curated screening presented at LUX, 03.05.2016
related project: Stone Tapes
This programme derives its title from Nigel Kneale’s short story Minuke (1949). The narrator, a realtor, recounts the unfortunate tale that leads his clients to flee their home, a near seaside bungalow lovingly called Minuke, or ‘My Nook.’ The resident family receives escalating non-verbal hints to vacate, seemingly from the house itself: plumbing outbursts, rearranged furniture, food ‘suddenly and revoltingly decomposed.’ They confide to the realtor, and though doubtful he begins to speculate mysterious causes after his own encounters. He recalls the bungalow’s foundations are ‘enormous flat stones’ with concrete used to fill the gaps; they could be Norse, ‘or even very much older.’ Before the family’s unnatural eviction, a climatic scene unfolds in the kitchen. A conversation between the realtor and the father of the family reveals the persistent and unnerving sound the realtor thought to be the inhale/exhale of the sea is a false presumption; the humble bungalow is too far from the shore. The source is closer: walls breathing, deep, to their foundation.
Kneale revisits ancient foundations and their unknowable capacities in the 1972 BBC teleplay The Stone Tape. As a research team moves into a country estate to set up their lab, with the goal of developing a new recording medium, rumors circulate of a haunting in the cellar. Their computer programmer has an encounter in this harrowing room, which pre-dates the rest of the estate. Emerging from the stone of the wall, along unused steps leading nowhere, is a woman in a Victorian maid’s uniform; she brings her arms up to cover her face and screams. This woman is an image, a translucent flicker. The rest of the team soon experience the apparition in repeat appearances as they try to ascertain how it is stored in stone, seeing a possibility for the new recording medium they seek. Their director claims: ‘It’s the room…there is no ghost…the room holds an image and when people go in there they pick it up. …It must work like a recording. Fixed in the floor and the walls, right in the substance of them. A trace of what happened in there. And we pick it up. We act as detectors—decoders—amplifiers. …It’d have to be in the stone.’ Further testing of this hypothesis leads to traumatic consequences; the layers of recorded sediment can be erased, or more aptly, re-recorded.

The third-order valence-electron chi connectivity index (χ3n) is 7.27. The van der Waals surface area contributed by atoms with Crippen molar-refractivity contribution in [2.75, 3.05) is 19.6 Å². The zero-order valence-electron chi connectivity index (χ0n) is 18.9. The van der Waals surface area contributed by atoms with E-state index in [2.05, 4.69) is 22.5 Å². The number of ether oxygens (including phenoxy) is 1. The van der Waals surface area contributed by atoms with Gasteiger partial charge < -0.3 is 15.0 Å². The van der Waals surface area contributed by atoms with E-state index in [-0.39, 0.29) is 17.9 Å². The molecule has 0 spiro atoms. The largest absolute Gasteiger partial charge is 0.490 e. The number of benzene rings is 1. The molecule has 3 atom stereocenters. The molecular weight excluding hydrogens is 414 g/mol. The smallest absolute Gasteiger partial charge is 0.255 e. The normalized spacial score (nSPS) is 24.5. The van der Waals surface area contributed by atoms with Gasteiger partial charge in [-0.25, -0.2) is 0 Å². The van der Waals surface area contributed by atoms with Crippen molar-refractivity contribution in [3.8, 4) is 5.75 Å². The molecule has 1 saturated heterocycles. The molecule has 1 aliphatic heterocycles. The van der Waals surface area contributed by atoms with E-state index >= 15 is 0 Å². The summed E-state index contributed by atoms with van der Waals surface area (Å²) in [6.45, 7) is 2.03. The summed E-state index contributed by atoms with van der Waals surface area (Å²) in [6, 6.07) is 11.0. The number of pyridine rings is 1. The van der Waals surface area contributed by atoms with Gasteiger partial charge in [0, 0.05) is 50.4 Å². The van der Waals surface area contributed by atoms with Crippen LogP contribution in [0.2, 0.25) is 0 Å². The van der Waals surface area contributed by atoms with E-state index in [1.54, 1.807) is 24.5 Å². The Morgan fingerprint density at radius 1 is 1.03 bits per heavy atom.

Situated at the intersection between human and non-human perception, recording technologies provide a durational though flawed frame for experiential events, mundane or otherwise. On rare occasions there are traces of an irrational sort hiding within the recording, emergences that move beyond perceptual limitations into the data stream, traces that point nowhere and everywhere at once. A recording can be a glimpse of the conceptually out of reach, an unnerving fracture, a witness.
Considering the recording in all its (im)material forms, with all its potential (both latent and actualized), this programme seeks to engage with emergent absence and presence, the nebulous qualities of the sonic, (un)contained narratives, and that which can be termed ‘unhappened’.
Featuring work by: Leslie Peters & Dara Gellman, Tan Pin Pin, Jenny Perlin, Graeme Arnfield, Karen Cunningham, Emily Wardill, Steve Reinke, and Mark Aerial Waller.
This programme is part of an ongoing research/exhibition project called Stone Tapes begun in 2013. Research areas include: considerations of speculative fiction, Stone Tape Theory and approaches to Forensic Architecture, The Rhythmic Event, Imaginary Media, Electronic Voice Phenomena (EVP), and Numbers Stations, among other threads.
Pearl, Leslie Peters & Dara Gellman, 2002, 3:30
The Impossibility of Knowing, Tan Pin Pin, 2010, 11:37
Inaudible, Jenny Perlin, 2006, 1:44
Sitting in Darkness, Graeme Arnfield, 2015, 15:30
Mystics After Modernism, Karen Cunningham, 2012, 6:05
The Diamond (Descartes’ Daughter), Emily Wardill, 2008, 15:00
Squeezing Sorrow from an Ashtray, Steve Reinke, 1992, 5:45
The Sons of Temperance, Mark Aerial Waller, 2000, 7:15
*Programme notes available here.